Charleston Time Machine
About Charleston Time Machine
The Charleston Time Machine is an imaginary time-travel device created by historian Dr. Nic Butler. It uses stories and facts from the rich, deep, colorful history of Charleston, South Carolina, as a means to educate, inspire, amuse, and even amaze the minds of our community. By exploring the stories of our shared past, we can better understand our present world and plan more effectively for the future.
The Charleston Time Machine is piloted by Nic Butler, Ph.D., an interdisciplinary historian with an infectious enthusiasm for Charleston’s colorful past. A native of Greenville County, South Carolina, Dr. Butler attended the University of South Carolina before completing a Ph.D. in musicology at Indiana University. He has worked as archivist of the South Carolina Historical Society, as an adjunct faculty member at the College of Charleston, and as an historical consultant for the City of Charleston.
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Recent Trips in Charleston's History
The powerful hurricane of mid-September 1752 destroyed nearly every watercraft in the vicinity of Charleston, with two dramatic exceptions. His Majesty’s warship Mermaid was driven ashore near the Wando River, while HMS Hornet nearly capsized in the harbor. Descriptions of these harrowing events, written by the officers of both ships, have gathered dust in London archives for nearly three centuries. We’ll explore their forgotten eye-witness accounts of the deadly cyclone and the herculean efforts required to get their vessels back in ship-shape.
In early September 1739, dozens of enslaved men residing near the Stono River launched a violent campaign to gain their freedom. The events of that bloody uprising, commonly called the Stono Rebellion, form a pivotal and well-known episode in the history of South Carolina, but our understanding of its geography is imperfect. On the next episode of Charleston Time Machine, we’ll review the documentary clues relating to the path of the rebellion and propose a new interpretation of its point of origin.
The waterways of coastal South Carolina once teemed with a large variety of wooden sailing vessels, all of which required frequent maintenance to keep their hulls in ship shape. The work of careening, or rotating a vessel to expose its lower hull, was difficult and dangerous, but so routine that few records of this work survive. In this episode of the Charleston Time Machine, we’ll explore the techniques, locations, and laborers involved in one of the Lowcountry’s least-remembered maritime traditions.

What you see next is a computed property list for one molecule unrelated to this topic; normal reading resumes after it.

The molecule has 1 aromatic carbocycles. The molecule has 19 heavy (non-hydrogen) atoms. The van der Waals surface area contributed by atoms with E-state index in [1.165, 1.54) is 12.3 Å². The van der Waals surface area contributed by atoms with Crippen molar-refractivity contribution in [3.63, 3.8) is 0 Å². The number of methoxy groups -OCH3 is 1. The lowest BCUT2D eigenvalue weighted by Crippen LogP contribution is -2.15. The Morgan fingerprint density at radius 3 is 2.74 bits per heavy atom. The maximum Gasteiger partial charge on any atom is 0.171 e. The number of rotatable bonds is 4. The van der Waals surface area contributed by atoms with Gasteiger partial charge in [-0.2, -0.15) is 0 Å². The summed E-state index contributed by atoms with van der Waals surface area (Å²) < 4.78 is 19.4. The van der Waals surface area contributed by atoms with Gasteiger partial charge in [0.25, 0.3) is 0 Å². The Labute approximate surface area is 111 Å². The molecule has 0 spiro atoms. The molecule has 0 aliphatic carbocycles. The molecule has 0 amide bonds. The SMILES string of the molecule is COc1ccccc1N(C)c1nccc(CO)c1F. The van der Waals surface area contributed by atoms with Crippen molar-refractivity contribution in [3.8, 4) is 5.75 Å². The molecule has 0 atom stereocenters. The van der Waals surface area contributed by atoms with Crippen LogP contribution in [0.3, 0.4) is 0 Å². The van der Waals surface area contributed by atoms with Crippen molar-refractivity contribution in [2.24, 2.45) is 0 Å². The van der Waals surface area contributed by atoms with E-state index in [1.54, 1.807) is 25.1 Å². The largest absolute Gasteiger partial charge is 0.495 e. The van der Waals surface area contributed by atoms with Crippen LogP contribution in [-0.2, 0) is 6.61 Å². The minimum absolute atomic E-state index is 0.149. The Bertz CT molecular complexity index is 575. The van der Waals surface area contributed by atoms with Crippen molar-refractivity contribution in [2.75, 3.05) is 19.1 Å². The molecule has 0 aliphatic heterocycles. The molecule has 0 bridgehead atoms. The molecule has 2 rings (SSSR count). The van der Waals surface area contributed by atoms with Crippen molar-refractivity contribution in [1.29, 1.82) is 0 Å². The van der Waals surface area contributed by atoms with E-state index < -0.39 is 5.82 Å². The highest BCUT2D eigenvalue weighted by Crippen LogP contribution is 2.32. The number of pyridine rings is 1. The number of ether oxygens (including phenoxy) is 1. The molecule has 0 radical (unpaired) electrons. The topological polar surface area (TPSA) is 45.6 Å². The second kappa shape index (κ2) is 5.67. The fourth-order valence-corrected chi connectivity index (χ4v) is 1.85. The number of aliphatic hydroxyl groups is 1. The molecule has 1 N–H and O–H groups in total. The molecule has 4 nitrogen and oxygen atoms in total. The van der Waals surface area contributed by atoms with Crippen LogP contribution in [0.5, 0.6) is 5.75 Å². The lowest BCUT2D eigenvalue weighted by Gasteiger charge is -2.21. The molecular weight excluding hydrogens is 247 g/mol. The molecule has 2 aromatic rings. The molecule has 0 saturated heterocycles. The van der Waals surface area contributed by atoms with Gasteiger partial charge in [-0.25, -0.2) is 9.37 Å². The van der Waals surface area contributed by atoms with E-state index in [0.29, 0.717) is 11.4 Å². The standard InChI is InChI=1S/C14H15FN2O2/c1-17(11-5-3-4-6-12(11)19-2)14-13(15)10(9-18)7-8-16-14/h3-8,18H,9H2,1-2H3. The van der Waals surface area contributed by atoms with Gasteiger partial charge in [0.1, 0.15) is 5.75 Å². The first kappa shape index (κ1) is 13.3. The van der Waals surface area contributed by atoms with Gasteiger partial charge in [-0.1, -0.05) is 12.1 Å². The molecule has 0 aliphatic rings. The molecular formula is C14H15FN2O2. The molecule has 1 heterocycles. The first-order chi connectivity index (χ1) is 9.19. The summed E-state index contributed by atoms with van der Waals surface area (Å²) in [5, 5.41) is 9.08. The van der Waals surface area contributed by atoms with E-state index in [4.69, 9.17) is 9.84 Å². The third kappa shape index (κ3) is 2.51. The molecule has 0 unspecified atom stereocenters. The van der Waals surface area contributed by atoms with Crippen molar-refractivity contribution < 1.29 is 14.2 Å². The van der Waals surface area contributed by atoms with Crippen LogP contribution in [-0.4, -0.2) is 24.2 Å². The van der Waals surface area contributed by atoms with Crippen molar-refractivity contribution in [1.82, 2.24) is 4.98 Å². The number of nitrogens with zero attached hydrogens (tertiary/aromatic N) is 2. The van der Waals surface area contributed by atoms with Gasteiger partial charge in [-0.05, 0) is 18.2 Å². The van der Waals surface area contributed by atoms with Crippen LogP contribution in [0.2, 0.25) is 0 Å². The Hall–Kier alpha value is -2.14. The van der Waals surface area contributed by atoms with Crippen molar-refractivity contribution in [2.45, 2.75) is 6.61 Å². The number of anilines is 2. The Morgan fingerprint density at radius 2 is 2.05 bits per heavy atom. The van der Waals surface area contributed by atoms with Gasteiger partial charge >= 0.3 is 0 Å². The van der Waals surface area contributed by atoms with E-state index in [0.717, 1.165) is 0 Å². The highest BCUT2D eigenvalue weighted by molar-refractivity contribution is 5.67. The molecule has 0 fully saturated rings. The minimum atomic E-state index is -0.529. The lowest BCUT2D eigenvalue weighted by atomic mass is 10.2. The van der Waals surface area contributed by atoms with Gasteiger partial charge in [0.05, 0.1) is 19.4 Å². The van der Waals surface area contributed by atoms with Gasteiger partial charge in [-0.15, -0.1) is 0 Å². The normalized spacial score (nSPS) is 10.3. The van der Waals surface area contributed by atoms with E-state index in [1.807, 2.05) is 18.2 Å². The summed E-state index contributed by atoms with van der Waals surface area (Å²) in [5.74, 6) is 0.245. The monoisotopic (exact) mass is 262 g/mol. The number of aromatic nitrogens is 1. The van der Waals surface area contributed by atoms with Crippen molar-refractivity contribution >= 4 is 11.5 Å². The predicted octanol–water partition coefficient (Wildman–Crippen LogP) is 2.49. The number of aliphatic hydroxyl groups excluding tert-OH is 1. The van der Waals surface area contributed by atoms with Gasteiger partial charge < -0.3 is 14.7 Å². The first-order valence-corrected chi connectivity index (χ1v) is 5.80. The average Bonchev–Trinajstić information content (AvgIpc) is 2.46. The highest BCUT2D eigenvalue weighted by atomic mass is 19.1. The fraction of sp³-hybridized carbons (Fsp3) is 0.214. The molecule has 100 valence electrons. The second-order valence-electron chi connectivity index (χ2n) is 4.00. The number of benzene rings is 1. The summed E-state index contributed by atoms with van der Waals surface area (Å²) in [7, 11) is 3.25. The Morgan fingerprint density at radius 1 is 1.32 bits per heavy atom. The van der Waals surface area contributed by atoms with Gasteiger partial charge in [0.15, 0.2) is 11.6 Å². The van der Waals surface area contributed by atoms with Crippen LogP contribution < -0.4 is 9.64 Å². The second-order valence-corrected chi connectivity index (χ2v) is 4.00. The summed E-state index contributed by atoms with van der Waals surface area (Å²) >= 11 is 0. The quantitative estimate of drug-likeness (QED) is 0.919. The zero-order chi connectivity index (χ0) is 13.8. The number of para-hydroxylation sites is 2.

Ice was a summer luxury in antebellum Charleston, brought southward in huge blocks by ships from New England. The invention of ice-making machines after the Civil War transformed the industry, but a sour economy and consumer skepticism delayed local adoption of the new technology. Cheaper “artificial ice” finally debuted in the Palmetto City in 1888, while deliveries of imported “natural ice” slowly declined. The rise of mechanized ice production at the turn of the twentieth century transformed food and beverage habits across the Lowcountry, and established an appetite for a cooler, modern lifestyle.
Along a shady stretch of Highway 162 in Hollywood, South Carolina, stands a humble marker for Clementia Village. Local lore describes the site as the location of forgotten “ghost town,” but a search for its history reveals a different story. Formerly a part of a large rice plantation, the land bubbled with a font of spring water after the earthquake of 1886. The property owner marketed the wholesome, restorative powers of the mineral-rich water during the early years of the twentieth century, but the site devolved under a cloud during the turbulent Jazz Age.
Like most American colonists during the turbulent spring of 1775, the people of South Carolina were anxious about British military preparations to suppress the first sparks of the Revolution. When two Irishmen in Charleston expressed views that offended their pro-American neighbors in June, an elite secret committee ordered the pair to be stripped, covered in tar and feathers, paraded through the town, and exiled. Historians have identified the two victims as loyalists to the British Crown, but the extant evidence suggests a more nuanced interpretation: Religious discrimination, inflamed by political paranoia, fueled this episode of vigilante injustice.
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